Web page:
All day long, I’m asking the girls to do things – to get dressed, to sit at the table, to help clean the playroom. I ask them to help each other and to help me. But we don’t really have any chore requirements. We haven’t done any charts or allowances; when we ask for help, we do it because we work together as a family. Maybe that will change as they grow older, but for now, the currency that is most valued is time together.
A requirement we do have is respect and compassion. We require the girls to show respect for each other and for us. We require that they respect our home and our belongings. I know that it could sound like a semantical difference, between asking and requiring and I suppose, ultimately it is.
But for our family’s culture, they do mean different things. When I ask for something, I want the response to be from a place of internal reward and expectation. I want the girls to respond to my request because they want to, not because they have to.
What I find so interesting in Micah 6:8 is that the word requires is used. I looked at a few different translations from the King James to the New Revised Standard to the Amplified version and nearly all used the word require.
In this context, Micah is reminding the people what God has done for them. God has brought them from Egypt and redeemed them from slavery. And what is the repayment? Should the Israelites burn offerings or give their firstborns? No. All God requires is for the people to do justice, to love kindness, and to walk humbly with God.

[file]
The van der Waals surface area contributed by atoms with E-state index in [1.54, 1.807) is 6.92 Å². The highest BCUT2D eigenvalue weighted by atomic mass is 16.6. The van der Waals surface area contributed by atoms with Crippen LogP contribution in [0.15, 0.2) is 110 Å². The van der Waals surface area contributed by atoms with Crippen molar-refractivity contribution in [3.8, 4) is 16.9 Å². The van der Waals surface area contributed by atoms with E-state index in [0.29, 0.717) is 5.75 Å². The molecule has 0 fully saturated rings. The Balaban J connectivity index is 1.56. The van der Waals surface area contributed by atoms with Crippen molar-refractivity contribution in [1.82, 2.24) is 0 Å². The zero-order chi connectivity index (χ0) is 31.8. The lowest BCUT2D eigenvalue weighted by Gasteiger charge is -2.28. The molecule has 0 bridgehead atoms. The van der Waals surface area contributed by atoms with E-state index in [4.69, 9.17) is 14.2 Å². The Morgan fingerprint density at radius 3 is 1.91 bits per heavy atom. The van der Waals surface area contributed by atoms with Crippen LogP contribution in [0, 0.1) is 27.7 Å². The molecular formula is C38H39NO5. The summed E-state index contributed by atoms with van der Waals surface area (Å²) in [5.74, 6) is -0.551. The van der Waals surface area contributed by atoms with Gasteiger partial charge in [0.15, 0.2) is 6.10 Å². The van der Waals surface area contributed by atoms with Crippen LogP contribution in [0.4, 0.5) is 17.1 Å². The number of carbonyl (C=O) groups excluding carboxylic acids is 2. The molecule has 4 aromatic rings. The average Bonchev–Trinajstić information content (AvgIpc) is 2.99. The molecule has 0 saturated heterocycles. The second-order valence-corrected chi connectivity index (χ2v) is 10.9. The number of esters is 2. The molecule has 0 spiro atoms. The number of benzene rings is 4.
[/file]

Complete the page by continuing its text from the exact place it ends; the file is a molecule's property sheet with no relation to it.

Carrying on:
I find it so fascinating that God doesn’t suggest that social justice be a cool thing to get into because it’s trendy. Or that being kind to others isn’t something to do because we should just give peace a chance. No, these are requirements instead of sacrifice. This is how we are able to walk humbly alongside our God, recognizing the path of redemption in this world.
I’m learning that to be involved in pursing peace and justice isn’t just something I should do because I find it interesting. I do it because I believe God requires this. It is how I better understand God and creation and restoration.
It reminds me that when Jesus talked about the most important commandments, he said to love God and to love our neighbors (Matthew 22:36-40), which is what God has required of us all along.
What passage in the Bible most calls you to do justice? How do you interpret the words of Micah?
This post is Day 2 of the Write 31 Days Challenge. I’m spending the month of October writing about the Backyard Justice. You can find the entire series over at my Backyard Justice page.